There are several options to choose from to see Christ the Redeemer: you can hike up the mountain trail, take the train, take the van/car or go on a guided tour. The train drops you off at the visitors area where you queue up for elevators that will whisk you to the terrace where you then take the escalators to the base of the statue. It may sound complicated especially for older visitors who might have mobility issues. So it’s probably best to leave the details with the tour guide. I might add that the staff at Corcovado move the huge crowds along in an orderly manner. In the photo above, you’ll see people queuing for the elevators in the background. 

This link has a lot of relevant information about going to Corcovado Mountain: https://freewalkertours.com/how-to-get-to-christ-the-redeemer/. I went with Get your Guide on a half day tour which included the Metropolitan Cathedral, Maracaña Stadium and Selaron Staircase.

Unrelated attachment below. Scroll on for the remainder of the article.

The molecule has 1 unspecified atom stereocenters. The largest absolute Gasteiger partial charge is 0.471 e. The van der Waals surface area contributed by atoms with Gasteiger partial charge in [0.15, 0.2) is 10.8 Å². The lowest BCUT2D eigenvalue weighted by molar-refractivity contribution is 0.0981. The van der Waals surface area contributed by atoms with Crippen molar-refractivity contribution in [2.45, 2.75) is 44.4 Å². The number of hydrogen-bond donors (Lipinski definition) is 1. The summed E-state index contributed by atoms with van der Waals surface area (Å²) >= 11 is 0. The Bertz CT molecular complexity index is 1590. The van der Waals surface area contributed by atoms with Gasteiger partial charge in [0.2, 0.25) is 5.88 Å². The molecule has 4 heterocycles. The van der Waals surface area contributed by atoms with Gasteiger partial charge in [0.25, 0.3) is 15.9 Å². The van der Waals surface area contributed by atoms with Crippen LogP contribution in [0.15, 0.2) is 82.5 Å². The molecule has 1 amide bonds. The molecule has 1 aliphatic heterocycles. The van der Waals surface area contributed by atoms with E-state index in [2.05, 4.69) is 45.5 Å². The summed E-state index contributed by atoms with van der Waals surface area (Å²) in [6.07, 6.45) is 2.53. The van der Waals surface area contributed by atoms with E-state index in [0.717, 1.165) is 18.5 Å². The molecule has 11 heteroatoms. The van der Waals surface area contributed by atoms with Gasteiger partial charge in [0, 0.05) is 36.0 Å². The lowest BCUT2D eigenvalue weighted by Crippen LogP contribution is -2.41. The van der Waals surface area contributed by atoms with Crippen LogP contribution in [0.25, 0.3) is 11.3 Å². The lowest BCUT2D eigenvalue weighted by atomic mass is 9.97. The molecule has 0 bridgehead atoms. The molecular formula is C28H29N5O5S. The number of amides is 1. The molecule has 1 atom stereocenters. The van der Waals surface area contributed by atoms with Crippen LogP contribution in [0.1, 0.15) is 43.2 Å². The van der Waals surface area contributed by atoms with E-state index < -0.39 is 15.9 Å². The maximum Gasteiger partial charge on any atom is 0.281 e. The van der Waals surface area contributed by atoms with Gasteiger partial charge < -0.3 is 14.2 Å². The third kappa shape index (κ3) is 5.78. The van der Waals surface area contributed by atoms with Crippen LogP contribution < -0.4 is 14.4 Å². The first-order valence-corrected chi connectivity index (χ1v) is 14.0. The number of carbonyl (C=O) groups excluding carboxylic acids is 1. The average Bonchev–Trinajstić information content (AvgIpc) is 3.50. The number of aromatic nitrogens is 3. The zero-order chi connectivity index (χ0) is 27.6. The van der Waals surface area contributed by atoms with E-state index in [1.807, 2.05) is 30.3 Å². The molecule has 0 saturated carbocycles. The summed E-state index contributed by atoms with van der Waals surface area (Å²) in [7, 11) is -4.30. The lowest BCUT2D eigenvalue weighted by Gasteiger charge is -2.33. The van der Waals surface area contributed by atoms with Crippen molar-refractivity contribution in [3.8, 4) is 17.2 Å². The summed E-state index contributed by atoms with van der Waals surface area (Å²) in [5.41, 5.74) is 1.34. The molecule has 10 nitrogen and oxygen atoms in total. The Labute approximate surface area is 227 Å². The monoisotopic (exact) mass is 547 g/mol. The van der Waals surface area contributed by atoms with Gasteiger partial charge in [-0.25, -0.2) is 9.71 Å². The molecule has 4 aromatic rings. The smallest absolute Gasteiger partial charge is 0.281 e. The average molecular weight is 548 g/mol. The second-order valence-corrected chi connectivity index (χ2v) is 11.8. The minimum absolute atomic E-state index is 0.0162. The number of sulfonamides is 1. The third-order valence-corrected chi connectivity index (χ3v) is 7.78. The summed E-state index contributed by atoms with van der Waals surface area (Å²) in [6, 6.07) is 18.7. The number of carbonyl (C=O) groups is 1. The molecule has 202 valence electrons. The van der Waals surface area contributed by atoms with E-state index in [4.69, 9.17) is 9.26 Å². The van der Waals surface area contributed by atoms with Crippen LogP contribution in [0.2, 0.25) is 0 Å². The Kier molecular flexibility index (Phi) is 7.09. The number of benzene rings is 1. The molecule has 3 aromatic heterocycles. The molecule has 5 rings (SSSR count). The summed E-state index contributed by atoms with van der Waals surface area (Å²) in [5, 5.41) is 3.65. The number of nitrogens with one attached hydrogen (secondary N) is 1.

Sugarloaf Mountain, Guanabara Bay, Rio de Janeiro, Brazil
Sugarloaf Mountain and Guanabara Bay 
One of the best panoramic views of Rio is from the top of Corcovado Mountain. 

Rio Niteroi Bridge, Rio de Janeiro
Rio-Niterói Bridge on Guanabara Bay

Reality check: This was the crowd at Corcovado in late October 2023

Royal Portuguese Reading Room, Rio de Janeiro, Brazil
Royal Portuguese Reading Room